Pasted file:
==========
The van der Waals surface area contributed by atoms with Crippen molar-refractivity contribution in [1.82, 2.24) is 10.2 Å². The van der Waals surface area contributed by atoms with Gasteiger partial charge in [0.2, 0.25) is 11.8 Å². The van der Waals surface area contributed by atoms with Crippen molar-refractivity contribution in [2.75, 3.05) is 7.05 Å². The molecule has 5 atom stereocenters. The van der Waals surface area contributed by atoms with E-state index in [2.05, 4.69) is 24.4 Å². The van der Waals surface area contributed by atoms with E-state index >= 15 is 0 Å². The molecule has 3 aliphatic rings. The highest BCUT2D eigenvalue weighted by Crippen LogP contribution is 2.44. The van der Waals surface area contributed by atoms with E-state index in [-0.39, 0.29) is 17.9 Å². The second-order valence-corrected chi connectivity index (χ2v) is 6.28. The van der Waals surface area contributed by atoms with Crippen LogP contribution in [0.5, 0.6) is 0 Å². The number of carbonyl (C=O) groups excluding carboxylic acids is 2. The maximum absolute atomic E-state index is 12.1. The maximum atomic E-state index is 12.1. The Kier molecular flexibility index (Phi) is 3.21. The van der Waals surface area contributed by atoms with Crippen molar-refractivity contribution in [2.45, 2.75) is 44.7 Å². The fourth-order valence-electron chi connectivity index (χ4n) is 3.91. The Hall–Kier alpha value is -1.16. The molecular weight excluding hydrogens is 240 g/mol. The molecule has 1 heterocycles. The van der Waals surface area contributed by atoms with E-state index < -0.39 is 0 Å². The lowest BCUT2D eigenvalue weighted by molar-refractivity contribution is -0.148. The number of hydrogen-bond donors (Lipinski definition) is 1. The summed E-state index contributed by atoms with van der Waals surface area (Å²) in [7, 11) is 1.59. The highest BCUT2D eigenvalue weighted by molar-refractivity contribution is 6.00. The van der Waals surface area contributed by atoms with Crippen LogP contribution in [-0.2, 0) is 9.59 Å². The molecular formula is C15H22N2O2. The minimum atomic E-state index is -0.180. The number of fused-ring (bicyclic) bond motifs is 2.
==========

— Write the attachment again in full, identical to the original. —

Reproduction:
The van der Waals surface area contributed by atoms with Crippen molar-refractivity contribution in [1.82, 2.24) is 10.2 Å². The van der Waals surface area contributed by atoms with Gasteiger partial charge in [0.2, 0.25) is 11.8 Å². The van der Waals surface area contributed by atoms with Crippen molar-refractivity contribution in [2.75, 3.05) is 7.05 Å². The molecule has 5 atom stereocenters. The van der Waals surface area contributed by atoms with E-state index in [2.05, 4.69) is 24.4 Å². The van der Waals surface area contributed by atoms with E-state index >= 15 is 0 Å². The molecule has 3 aliphatic rings. The highest BCUT2D eigenvalue weighted by Crippen LogP contribution is 2.44. The van der Waals surface area contributed by atoms with E-state index in [-0.39, 0.29) is 17.9 Å². The second-order valence-corrected chi connectivity index (χ2v) is 6.28. The van der Waals surface area contributed by atoms with Crippen LogP contribution in [0.5, 0.6) is 0 Å². The number of carbonyl (C=O) groups excluding carboxylic acids is 2. The maximum absolute atomic E-state index is 12.1. The maximum atomic E-state index is 12.1. The Kier molecular flexibility index (Phi) is 3.21. The van der Waals surface area contributed by atoms with Crippen molar-refractivity contribution in [2.45, 2.75) is 44.7 Å². The fourth-order valence-electron chi connectivity index (χ4n) is 3.91. The Hall–Kier alpha value is -1.16. The molecular weight excluding hydrogens is 240 g/mol. The molecule has 1 heterocycles. The van der Waals surface area contributed by atoms with E-state index < -0.39 is 0 Å². The lowest BCUT2D eigenvalue weighted by molar-refractivity contribution is -0.148. The number of hydrogen-bond donors (Lipinski definition) is 1. The summed E-state index contributed by atoms with van der Waals surface area (Å²) in [7, 11) is 1.59. The highest BCUT2D eigenvalue weighted by molar-refractivity contribution is 6.00. The van der Waals surface area contributed by atoms with Crippen LogP contribution in [-0.2, 0) is 9.59 Å². The molecular formula is C15H22N2O2. The minimum atomic E-state index is -0.180. The number of fused-ring (bicyclic) bond motifs is 2.